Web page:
There's always that possibility. But, it would take a hell of a lot of work. Because unlike a movie where you just have to do a little ADR and then some mixing, we've actually got to bring the orchestra back because there is music, as you probably noticed, right the way through the film so you have to orchestrate all of that extra time.
Now there's always exceptions to that and the reason is if the film doesn't really work, whereas before you could rely on a decent amount of DVD sales to prop up the revenue to ensure that you got out in a decent manner, now if the film doesn't work, the film doesn't work and there's none of that DVD revenue to fall back on and you can lose a huge, huge sum of money on a big budget movie.
People are piling into England, there's lots of studio films happening there. When we budget our films we multiply it by 1.55 it's much easier than when we multiply it by 2 so the cost looks a lot less in dollars, because everybody talks in dollars in terms of finance. And then the shift that I think is coming, I hope is coming, is movies made in a..."simple" is the wrong word, you visit movie sets all the time I imagine, the whole process has just got so big.
The dream was to not only make a good-looking film that engaged, but also had the DNA of the show so the fans would love it and also as important had the opportunity to cross over out of the fans because of the price-point. You make a film that's 60 million dollars you can't just appeal to musical theater fans.
The problem with Hot Fuzz and Shaun of the Dead is that they worked brilliantly in the UK, the US, and Australia; internationally they haven't worked so well because people don't know the films as well as in the English speaking languages. So when it comes to putting the budgets together it's quite challenging. So those are the problems you have.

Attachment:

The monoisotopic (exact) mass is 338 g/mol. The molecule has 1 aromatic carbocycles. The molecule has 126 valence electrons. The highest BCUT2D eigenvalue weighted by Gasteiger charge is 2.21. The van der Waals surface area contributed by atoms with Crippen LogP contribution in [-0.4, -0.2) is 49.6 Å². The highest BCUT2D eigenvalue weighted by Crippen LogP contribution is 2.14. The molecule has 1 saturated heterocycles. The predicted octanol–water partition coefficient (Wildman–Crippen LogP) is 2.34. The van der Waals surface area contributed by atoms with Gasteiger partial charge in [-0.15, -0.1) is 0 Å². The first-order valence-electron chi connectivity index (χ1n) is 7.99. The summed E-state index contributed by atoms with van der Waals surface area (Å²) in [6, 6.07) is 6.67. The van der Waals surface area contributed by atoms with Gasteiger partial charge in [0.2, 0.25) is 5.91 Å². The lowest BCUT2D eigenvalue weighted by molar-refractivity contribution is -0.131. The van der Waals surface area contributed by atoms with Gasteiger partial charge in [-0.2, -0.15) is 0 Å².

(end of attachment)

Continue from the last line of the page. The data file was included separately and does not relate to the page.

The pay window will be: you can choose how and when you see, whether you see it on Comcast or Warner's Cable delivery system or Sky in the UK or you can buy it through Apple, or you might even buy it directly from the studio's site. Who knows? But that will be it. You'll go to the cinema and you'll find a way of digitally interacting with the piece; you'll either buy it or rent it or whatever.
I think everyone's going to really try to keep costs down. The more you keep costs down, the more freedom you have creatively. I can protect my filmmakers from any form of creative interference, be it from anywhere, if we're all acting in a responsible way and making the pain of a failure be as little as possible.
The shifts happen on a regular basis, but it's like a cycle. So things come in and out of vogue and then five years later they're back in vogue. Or there seems to be a theory that this is the way the industry will go and everybody goes over that way and then something happens to the country and you're back again at the place you were.
Then something fails and they're all out again, but DVD revenue is disappearing, you know, it's not disappearing but it's going off a cliff and what that's done is it's polarized the industry in a way that I've never seen before where studios are making less, they're bifurcating their choices where they're either going very, very big or they're just picking up a few rights on an acquisition basis or making really small things.